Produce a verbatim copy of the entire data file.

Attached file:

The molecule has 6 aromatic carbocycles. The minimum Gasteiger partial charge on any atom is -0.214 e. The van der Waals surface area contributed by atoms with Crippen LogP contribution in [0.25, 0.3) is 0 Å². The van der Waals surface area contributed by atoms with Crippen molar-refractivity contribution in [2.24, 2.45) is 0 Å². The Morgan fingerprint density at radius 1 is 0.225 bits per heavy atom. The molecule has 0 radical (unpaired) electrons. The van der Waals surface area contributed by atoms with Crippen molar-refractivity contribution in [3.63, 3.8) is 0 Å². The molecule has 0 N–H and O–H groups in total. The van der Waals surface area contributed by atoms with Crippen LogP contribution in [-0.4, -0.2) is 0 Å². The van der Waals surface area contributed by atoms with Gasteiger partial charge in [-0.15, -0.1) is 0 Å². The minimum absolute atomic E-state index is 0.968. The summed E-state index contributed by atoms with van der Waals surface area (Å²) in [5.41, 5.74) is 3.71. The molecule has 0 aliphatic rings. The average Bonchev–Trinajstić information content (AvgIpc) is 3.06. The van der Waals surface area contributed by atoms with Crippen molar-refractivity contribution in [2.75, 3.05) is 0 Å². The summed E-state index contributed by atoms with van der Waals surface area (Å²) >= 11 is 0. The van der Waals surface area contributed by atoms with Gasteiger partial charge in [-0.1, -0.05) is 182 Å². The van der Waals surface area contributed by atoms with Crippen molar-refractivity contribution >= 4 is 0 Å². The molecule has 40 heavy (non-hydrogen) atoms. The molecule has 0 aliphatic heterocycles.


The molecule has 6 aromatic carbocycles. The minimum Gasteiger partial charge on any atom is -0.214 e. The van der Waals surface area contributed by atoms with Crippen LogP contribution in [0.25, 0.3) is 0 Å². The van der Waals surface area contributed by atoms with Crippen molar-refractivity contribution in [2.24, 2.45) is 0 Å². The Morgan fingerprint density at radius 1 is 0.225 bits per heavy atom. The molecule has 0 radical (unpaired) electrons. The van der Waals surface area contributed by atoms with Crippen molar-refractivity contribution in [3.63, 3.8) is 0 Å². The molecule has 0 N–H and O–H groups in total. The van der Waals surface area contributed by atoms with Crippen LogP contribution in [-0.4, -0.2) is 0 Å². The van der Waals surface area contributed by atoms with Gasteiger partial charge in [-0.15, -0.1) is 0 Å². The minimum absolute atomic E-state index is 0.968. The summed E-state index contributed by atoms with van der Waals surface area (Å²) in [5.41, 5.74) is 3.71. The molecule has 0 aliphatic rings. The average Bonchev–Trinajstić information content (AvgIpc) is 3.06. The van der Waals surface area contributed by atoms with Crippen molar-refractivity contribution in [2.75, 3.05) is 0 Å². The summed E-state index contributed by atoms with van der Waals surface area (Å²) >= 11 is 0. The van der Waals surface area contributed by atoms with Gasteiger partial charge in [-0.1, -0.05) is 182 Å². The van der Waals surface area contributed by atoms with Crippen molar-refractivity contribution >= 4 is 0 Å². The molecule has 40 heavy (non-hydrogen) atoms. The molecule has 0 aliphatic heterocycles.